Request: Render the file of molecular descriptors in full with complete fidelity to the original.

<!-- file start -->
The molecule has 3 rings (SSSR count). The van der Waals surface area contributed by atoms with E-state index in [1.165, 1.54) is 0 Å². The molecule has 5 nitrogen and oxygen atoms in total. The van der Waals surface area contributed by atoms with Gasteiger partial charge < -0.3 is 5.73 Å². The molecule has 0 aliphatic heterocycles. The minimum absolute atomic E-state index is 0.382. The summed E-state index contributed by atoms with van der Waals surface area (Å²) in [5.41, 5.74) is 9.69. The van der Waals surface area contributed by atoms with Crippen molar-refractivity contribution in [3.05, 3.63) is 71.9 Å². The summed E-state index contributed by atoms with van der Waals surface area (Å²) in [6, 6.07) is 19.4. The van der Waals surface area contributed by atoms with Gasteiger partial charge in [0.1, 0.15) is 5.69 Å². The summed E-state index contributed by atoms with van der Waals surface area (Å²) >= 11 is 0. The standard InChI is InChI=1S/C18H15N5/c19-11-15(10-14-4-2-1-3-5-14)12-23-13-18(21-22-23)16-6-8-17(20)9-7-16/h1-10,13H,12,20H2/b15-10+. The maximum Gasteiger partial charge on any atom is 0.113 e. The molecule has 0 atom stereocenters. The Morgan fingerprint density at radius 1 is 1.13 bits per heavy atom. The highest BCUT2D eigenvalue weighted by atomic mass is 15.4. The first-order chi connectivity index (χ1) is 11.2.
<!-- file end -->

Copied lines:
The molecule has 3 rings (SSSR count). The van der Waals surface area contributed by atoms with E-state index in [1.165, 1.54) is 0 Å². The molecule has 5 nitrogen and oxygen atoms in total. The van der Waals surface area contributed by atoms with Gasteiger partial charge < -0.3 is 5.73 Å². The molecule has 0 aliphatic heterocycles. The minimum absolute atomic E-state index is 0.382. The summed E-state index contributed by atoms with van der Waals surface area (Å²) in [5.41, 5.74) is 9.69. The van der Waals surface area contributed by atoms with Crippen molar-refractivity contribution in [3.05, 3.63) is 71.9 Å². The summed E-state index contributed by atoms with van der Waals surface area (Å²) in [6, 6.07) is 19.4. The van der Waals surface area contributed by atoms with Gasteiger partial charge in [0.1, 0.15) is 5.69 Å². The summed E-state index contributed by atoms with van der Waals surface area (Å²) >= 11 is 0. The standard InChI is InChI=1S/C18H15N5/c19-11-15(10-14-4-2-1-3-5-14)12-23-13-18(21-22-23)16-6-8-17(20)9-7-16/h1-10,13H,12,20H2/b15-10+. The maximum Gasteiger partial charge on any atom is 0.113 e. The molecule has 0 atom stereocenters. The Morgan fingerprint density at radius 1 is 1.13 bits per heavy atom. The highest BCUT2D eigenvalue weighted by atomic mass is 15.4. The first-order chi connectivity index (χ1) is 11.2.